In particular, leaving Openreach’s budget in the hands of BT Group raises significant questions as to whether this will really lead to the fibre investment Britain requires.

At the end of the day, Ofcom’s changes will only work if they deliver better outcomes for customers.

It’s now important that the changes Ofcom have mandated today are implemented rapidly, fully and without dilution. We are encouraged by Ofcom’s stated commitment and willingness to use its powers to hold BT’s feet to the fire.”

Gavin Patterson, CEO of BT Group, said:

“The UK is the most digitally advanced nation in the G20 and further investment is required if it is to keep and extend that lead. That’s why we are poised to invest a further six billion pounds in our UK networks over the next three years”.

We have listened to Ofcom and industry and are introducing significant changes to meet their concerns. These changes will make Openreach more independent and transparent than it is today, something both Ofcom and industry have requested.

Openreach is committed to delivering better service, broader coverage and faster speeds and these changes will enable it to do just that. Our proposals can form the basis for a fair and sustainable regulatory settlement and we believe they can also enable Ofcom to bring its Review to a speedier conclusion.

Proportionality has to underpin any regulatory solution and we believe our proposals are a bold and appropriate response to the concerns outlined by Ofcom and others. We have considered the more extreme solutions proposed by others but they would be overly complex, disproportionately costly and time consuming to implement. They would also undermine Openreach’s ability to invest and create years of uncertainty.”

Interestingly BT has set out a rough summary of its own voluntary proposal and it notes that “elements” of this have been welcomed by Ofcom above, although we know that BT has not yet been able to agree on the demand for Openreach to become a “legally separate company” and for it to have confidential discussions with its customers without oversight by BT.

BT believes its counter offer would help the UK to remain “the leading digital economy in the G20” by investing a further £6bn in its fixed and mobile/EE networks over the next three years, which partly reflects their roll-out of 4G, G.fast and more FTTP connectivity. Here’s roughly what Openreach has proposed.

Openreach’s Voluntary Proposal

* “More independent governance, with a responsibility to serve all customers equally”
BT will establish an Openreach Board as a board committee of BT plc, BT’s main operating company. It will have a majority of independent members, including the Chair, all to be appointed in consultation with Ofcom. The Board will be accountable for Openreach’s strategy and operational delivery. The Openreach CEO will be accountable to this Board and will report into the BT Group Chief Executive.

An obligation for Openreach to serve all its customers equally will be included in the Articles of Association of BT plc. This will supplement the legal obligations set out in the current regulatory Undertakings and strengthen Openreach’s purpose to serve all of its customers equally.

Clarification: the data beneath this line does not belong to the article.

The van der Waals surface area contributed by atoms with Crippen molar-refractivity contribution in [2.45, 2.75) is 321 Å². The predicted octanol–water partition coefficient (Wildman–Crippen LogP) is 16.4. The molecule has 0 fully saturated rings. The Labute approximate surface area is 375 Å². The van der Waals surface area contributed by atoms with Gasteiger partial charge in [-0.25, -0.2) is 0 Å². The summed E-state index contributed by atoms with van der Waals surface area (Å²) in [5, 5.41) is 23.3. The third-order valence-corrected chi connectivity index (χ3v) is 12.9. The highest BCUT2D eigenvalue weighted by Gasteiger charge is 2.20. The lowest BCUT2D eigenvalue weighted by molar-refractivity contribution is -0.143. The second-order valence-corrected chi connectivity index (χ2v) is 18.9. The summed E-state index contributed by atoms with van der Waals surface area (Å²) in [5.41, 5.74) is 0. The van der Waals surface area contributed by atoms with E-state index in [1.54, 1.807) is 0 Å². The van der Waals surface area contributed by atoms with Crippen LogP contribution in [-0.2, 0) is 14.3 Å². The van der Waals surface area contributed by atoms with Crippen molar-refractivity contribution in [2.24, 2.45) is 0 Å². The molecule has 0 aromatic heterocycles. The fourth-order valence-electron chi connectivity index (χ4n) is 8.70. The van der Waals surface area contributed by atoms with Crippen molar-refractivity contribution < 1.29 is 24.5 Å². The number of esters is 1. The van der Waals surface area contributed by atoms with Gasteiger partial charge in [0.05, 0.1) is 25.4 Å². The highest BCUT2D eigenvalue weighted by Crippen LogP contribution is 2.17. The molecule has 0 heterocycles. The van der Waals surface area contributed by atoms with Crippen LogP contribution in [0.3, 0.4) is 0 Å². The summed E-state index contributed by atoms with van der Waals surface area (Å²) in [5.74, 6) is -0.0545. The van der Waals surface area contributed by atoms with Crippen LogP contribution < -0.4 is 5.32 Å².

* “Increasing Openreach’s autonomy over budget and decision making”
Openreach and its Board will enjoy a high level of autonomy. Openreach will produce Annual Operating and Medium Term Plans setting out its budgetary, strategic and operational objectives. The Openreach Board and CEO will also control how they deploy capital, within the overall budget agreed with the BT Board. This is in keeping with its wider corporate responsibilities and its legal duties as a public company

* “Improving Openreach’s approach to consultation with customers”
A formal three stage process will be introduced whereby industry will be consulted in advance on substantial investment decisions and the development of new products. This process will include an early stage during which Openreach can engage with its communications provider customers on a confidential basis.

* “Enhancing Openreach’s operational capacity”
Openreach will have access to sufficient capabilities and resources to make its own decisions and run its own operations.

UPDATE 8:32am

Statements from market analyst Ovum and Cityfibre have also been received.

An Ovum Spokesperson said:

“In many ways, a voluntary agreement between Ofcom and Openreach, which is backed by the rest of the industry, would achieve more than years in court and a forced enhanced model of separation could. Many of the things proposed by Ofcom, and that are being offered by BT, could be enacted within months. Attention and money could then turn to getting on with delivering what this review is ultimately all about – making sure Britain has the broadband infrastructure fit for the next decade.

Nevertheless, for some, only full structural separation will be enough and it is important to note that Ofcom have kept this option on the table should its proposed model not deliver. Given the enormous costs and uncertainties, coupled with the weight of evidence, for Ofcom to proceed with structural separation now would be a disproportionate response, even if it could be practically delivered.”